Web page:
Accountability through testing is wrong. Plain and simple. These plans do nothing more than reform public education to teaching to the test. If you have tests that people have to pass to earn their high school diploma, even if they can pass the CLASSES, there will always be students that can't pass, no matter what the circumstances.</strong><hr></blockquote>


OMG!

[quote]....but it is WRONG to think that throwing money into SPED programs is going to 'magically' allow all of the students in these programs to pass a standardized test. It just won't happen. <hr></blockquote>

---What? Which party is known for just throwing money at problems here, Fran? The Republicans? RIGHT! The Democrats have been throwing money at education for years and it is getting worse, not better. That is Bush's whole point....money must be tied to performance. The man WANTS more money....but only when he sees it is beeing used appropriately....that is what getting an MBA teaches you I imagine.

[quote] Accountability through testing is wrong. Plain and simple. <hr></blockquote>

---OMFG!!!!! How will you measure performance, with a yard stick? This is how almost ALL grades are calculated in this nation, K-12 and beyond. Of course there are other methods but this is the primary one. Are you telling me that I should have to take teacher certification exams but my students shouldn't have to take tests? What?

[quote] These plans do nothing more than reform public education to teaching to the test. <hr></blockquote>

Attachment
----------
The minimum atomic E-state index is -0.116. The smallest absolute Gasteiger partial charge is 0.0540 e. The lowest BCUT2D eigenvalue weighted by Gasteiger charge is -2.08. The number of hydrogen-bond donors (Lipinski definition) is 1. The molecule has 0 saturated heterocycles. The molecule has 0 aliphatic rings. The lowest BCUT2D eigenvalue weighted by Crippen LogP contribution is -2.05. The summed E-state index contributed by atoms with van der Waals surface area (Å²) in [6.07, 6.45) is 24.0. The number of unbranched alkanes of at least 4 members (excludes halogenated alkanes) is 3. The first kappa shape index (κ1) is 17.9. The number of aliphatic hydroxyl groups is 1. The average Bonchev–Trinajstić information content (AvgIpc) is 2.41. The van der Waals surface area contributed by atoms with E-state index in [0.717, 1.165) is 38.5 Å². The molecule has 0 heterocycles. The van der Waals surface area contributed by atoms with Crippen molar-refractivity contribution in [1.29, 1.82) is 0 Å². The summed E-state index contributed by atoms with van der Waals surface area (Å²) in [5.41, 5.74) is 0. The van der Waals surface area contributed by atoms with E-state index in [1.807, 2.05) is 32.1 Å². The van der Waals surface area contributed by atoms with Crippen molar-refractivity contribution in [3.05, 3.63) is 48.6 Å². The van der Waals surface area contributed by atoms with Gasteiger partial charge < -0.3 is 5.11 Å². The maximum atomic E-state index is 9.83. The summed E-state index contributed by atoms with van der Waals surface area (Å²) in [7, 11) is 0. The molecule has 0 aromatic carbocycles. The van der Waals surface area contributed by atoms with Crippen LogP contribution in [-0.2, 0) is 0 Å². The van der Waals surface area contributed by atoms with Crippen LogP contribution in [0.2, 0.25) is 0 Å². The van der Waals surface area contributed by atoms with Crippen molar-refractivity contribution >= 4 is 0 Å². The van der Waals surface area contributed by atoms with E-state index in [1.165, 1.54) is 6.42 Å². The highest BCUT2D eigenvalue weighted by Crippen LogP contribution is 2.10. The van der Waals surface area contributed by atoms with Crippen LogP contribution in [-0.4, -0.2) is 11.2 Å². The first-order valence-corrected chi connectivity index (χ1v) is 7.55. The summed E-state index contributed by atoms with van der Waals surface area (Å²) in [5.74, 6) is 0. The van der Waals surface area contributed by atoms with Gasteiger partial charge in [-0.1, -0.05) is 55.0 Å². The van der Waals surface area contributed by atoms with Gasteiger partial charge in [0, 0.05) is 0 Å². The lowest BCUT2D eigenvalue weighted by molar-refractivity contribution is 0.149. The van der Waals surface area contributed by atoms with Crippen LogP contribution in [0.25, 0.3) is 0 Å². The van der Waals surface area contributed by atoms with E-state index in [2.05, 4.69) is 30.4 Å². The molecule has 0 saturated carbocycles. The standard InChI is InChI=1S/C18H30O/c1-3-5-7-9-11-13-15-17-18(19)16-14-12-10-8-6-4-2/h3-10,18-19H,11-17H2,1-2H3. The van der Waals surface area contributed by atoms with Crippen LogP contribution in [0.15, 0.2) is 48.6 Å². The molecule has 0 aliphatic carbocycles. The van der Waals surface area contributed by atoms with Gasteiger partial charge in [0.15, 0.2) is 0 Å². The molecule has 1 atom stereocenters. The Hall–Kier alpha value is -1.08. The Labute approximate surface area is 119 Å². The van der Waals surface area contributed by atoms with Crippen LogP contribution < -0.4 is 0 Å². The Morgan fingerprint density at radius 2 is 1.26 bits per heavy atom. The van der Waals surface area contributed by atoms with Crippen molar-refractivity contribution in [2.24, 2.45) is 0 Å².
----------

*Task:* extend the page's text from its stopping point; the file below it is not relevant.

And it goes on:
---Well, Fran, we can actually use Mr. Bush's own words to support this one. "Some say this will create a situation in which we teach to the test. But, if the test [meets its objective of measuring the learning of clearly defined concepts], then that is the whole idea".

I agree we need to be careful about what is on these tests. That is the thing. See below...

[quote] If you have tests that people have to pass to earn their high school diploma, even if they can pass the CLASSES, there will always be students that can't pass, no matter what the circumstances <hr></blockquote>

Well, this is the whole point. What are schools teaching? What are students learning? We will finally have clearly defined national benchmarks on basic concepts that every student should know. I said EVERY student, Fran. If the student can't learn and remember the material (again, assuming that they are not severly disabled) then guess what? NO DILPMOA FOR HE/SHE!!!! Passing a class without learning is quite possible...you know that. A diploma is supposed to be an indicator that someone has learned, not just gotten grades. And believe me, there is a difference.